If you haven't been living under a rock for the past two years, that's probably not much of a surprise. Still, a new report from the International Institute for Democracy and Electoral Assistance, a global nonprofit based in Sweden, offers a comprehensive look at the worrying trend of democratic erosion—a trend that has been helped along by the pandemic even though its roots go deeper.
"The world is becoming more authoritarian as non-democratic regimes become even more brazen in their repression and many democratic governments suffer from backsliding by adopting their tactics of restricting free speech and weakening the rule of law, exacerbated by what threatens to become a 'new normal' of Covid-19 restrictions," the IIDEA warns.
The number of countries that are becoming "more authoritarian" by the group's calculus is three times the number of countries that are moving toward democracy. This year is the fifth consecutive year in which the trend has been moving in that direction, the longest uninterrupted stretch of pro-authoritarian developments since the IIDEA started tracking these metrics in 1975.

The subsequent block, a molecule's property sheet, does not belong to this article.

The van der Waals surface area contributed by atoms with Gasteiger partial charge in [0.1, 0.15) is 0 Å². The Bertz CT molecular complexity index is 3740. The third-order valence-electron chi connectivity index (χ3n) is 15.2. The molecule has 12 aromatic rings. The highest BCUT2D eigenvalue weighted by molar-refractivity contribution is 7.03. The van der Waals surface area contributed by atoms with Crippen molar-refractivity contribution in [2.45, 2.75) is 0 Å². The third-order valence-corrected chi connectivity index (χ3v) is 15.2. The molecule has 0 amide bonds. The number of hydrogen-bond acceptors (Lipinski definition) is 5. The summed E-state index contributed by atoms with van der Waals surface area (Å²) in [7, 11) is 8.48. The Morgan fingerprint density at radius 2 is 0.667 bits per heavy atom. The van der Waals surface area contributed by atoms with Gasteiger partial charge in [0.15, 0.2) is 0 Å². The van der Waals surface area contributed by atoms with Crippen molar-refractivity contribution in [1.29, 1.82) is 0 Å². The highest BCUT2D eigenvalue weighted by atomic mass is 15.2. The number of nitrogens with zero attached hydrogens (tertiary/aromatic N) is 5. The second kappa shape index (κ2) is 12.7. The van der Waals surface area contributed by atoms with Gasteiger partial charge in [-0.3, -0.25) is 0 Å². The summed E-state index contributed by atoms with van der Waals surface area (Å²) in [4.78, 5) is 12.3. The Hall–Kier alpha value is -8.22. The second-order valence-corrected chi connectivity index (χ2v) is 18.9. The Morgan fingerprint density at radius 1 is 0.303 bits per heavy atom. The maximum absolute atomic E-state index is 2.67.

That trend predates the COVID-19 pandemic, of course, but governmental responses to the virus have made things worse.
A number of democratic countries—the report specifically mentions the United States in this section—have implemented COVID measures "that were disproportionate, illegal, indefinite or unconnected to the nature of the emergency," according to the IIDEA report. Those include travel restrictions and the use of "emergency powers that sometimes sidelined parliaments."
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